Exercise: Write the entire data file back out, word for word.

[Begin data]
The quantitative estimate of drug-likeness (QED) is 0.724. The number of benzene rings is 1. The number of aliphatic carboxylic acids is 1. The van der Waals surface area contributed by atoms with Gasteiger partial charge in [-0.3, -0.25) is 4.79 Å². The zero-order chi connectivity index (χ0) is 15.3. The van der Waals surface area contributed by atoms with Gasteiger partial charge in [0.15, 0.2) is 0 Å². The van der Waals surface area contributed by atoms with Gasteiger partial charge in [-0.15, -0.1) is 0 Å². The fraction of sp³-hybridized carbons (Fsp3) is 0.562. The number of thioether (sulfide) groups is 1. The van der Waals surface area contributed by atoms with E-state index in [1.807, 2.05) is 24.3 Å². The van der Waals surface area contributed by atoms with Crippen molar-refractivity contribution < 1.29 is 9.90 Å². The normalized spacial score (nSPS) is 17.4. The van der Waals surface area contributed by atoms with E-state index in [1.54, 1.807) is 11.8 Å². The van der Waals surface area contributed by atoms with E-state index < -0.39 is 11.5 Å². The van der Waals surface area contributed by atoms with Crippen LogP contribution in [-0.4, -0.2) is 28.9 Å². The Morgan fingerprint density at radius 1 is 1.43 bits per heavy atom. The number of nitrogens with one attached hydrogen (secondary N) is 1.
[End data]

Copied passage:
The quantitative estimate of drug-likeness (QED) is 0.724. The number of benzene rings is 1. The number of aliphatic carboxylic acids is 1. The van der Waals surface area contributed by atoms with Gasteiger partial charge in [-0.3, -0.25) is 4.79 Å². The zero-order chi connectivity index (χ0) is 15.3. The van der Waals surface area contributed by atoms with Gasteiger partial charge in [0.15, 0.2) is 0 Å². The van der Waals surface area contributed by atoms with Gasteiger partial charge in [-0.15, -0.1) is 0 Å². The fraction of sp³-hybridized carbons (Fsp3) is 0.562. The number of thioether (sulfide) groups is 1. The van der Waals surface area contributed by atoms with E-state index in [1.807, 2.05) is 24.3 Å². The van der Waals surface area contributed by atoms with Crippen molar-refractivity contribution < 1.29 is 9.90 Å². The normalized spacial score (nSPS) is 17.4. The van der Waals surface area contributed by atoms with E-state index in [1.54, 1.807) is 11.8 Å². The van der Waals surface area contributed by atoms with E-state index < -0.39 is 11.5 Å². The van der Waals surface area contributed by atoms with Crippen LogP contribution in [-0.4, -0.2) is 28.9 Å². The Morgan fingerprint density at radius 1 is 1.43 bits per heavy atom. The number of nitrogens with one attached hydrogen (secondary N) is 1.